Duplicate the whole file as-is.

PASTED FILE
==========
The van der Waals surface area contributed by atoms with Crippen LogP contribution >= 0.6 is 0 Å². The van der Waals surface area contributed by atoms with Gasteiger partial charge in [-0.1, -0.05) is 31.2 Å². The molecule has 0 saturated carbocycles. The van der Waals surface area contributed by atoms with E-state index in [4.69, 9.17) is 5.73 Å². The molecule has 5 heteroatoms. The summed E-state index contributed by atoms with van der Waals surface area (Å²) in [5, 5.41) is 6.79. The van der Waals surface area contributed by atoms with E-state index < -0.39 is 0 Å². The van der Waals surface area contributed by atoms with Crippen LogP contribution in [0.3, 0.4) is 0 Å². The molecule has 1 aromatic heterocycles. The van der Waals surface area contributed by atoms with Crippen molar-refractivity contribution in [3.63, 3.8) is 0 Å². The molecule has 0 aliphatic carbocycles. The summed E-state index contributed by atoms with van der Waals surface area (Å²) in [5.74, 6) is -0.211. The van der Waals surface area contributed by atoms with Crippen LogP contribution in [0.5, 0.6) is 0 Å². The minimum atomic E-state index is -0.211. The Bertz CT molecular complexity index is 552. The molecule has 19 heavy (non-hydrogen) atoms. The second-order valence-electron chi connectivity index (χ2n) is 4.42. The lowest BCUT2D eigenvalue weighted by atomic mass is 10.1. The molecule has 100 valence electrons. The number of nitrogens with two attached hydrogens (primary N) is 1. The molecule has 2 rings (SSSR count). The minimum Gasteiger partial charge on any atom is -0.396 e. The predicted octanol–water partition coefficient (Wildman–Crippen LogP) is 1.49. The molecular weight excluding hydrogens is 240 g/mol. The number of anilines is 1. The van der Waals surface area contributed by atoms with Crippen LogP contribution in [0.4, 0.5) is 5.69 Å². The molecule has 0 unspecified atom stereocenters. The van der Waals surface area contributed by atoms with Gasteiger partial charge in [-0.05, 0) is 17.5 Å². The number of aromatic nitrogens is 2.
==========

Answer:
The van der Waals surface area contributed by atoms with Crippen LogP contribution >= 0.6 is 0 Å². The van der Waals surface area contributed by atoms with Gasteiger partial charge in [-0.1, -0.05) is 31.2 Å². The molecule has 0 saturated carbocycles. The van der Waals surface area contributed by atoms with E-state index in [4.69, 9.17) is 5.73 Å². The molecule has 5 heteroatoms. The summed E-state index contributed by atoms with van der Waals surface area (Å²) in [5, 5.41) is 6.79. The van der Waals surface area contributed by atoms with E-state index < -0.39 is 0 Å². The van der Waals surface area contributed by atoms with Crippen LogP contribution in [0.3, 0.4) is 0 Å². The molecule has 1 aromatic heterocycles. The van der Waals surface area contributed by atoms with Crippen molar-refractivity contribution in [3.63, 3.8) is 0 Å². The molecule has 0 aliphatic carbocycles. The summed E-state index contributed by atoms with van der Waals surface area (Å²) in [5.74, 6) is -0.211. The van der Waals surface area contributed by atoms with Crippen LogP contribution in [0.5, 0.6) is 0 Å². The minimum atomic E-state index is -0.211. The Bertz CT molecular complexity index is 552. The molecule has 19 heavy (non-hydrogen) atoms. The second-order valence-electron chi connectivity index (χ2n) is 4.42. The lowest BCUT2D eigenvalue weighted by atomic mass is 10.1. The molecule has 100 valence electrons. The number of nitrogens with two attached hydrogens (primary N) is 1. The molecule has 2 rings (SSSR count). The minimum Gasteiger partial charge on any atom is -0.396 e. The predicted octanol–water partition coefficient (Wildman–Crippen LogP) is 1.49. The molecular weight excluding hydrogens is 240 g/mol. The number of anilines is 1. The van der Waals surface area contributed by atoms with Crippen LogP contribution in [0.4, 0.5) is 5.69 Å². The molecule has 0 unspecified atom stereocenters. The van der Waals surface area contributed by atoms with Gasteiger partial charge in [-0.05, 0) is 17.5 Å². The number of aromatic nitrogens is 2.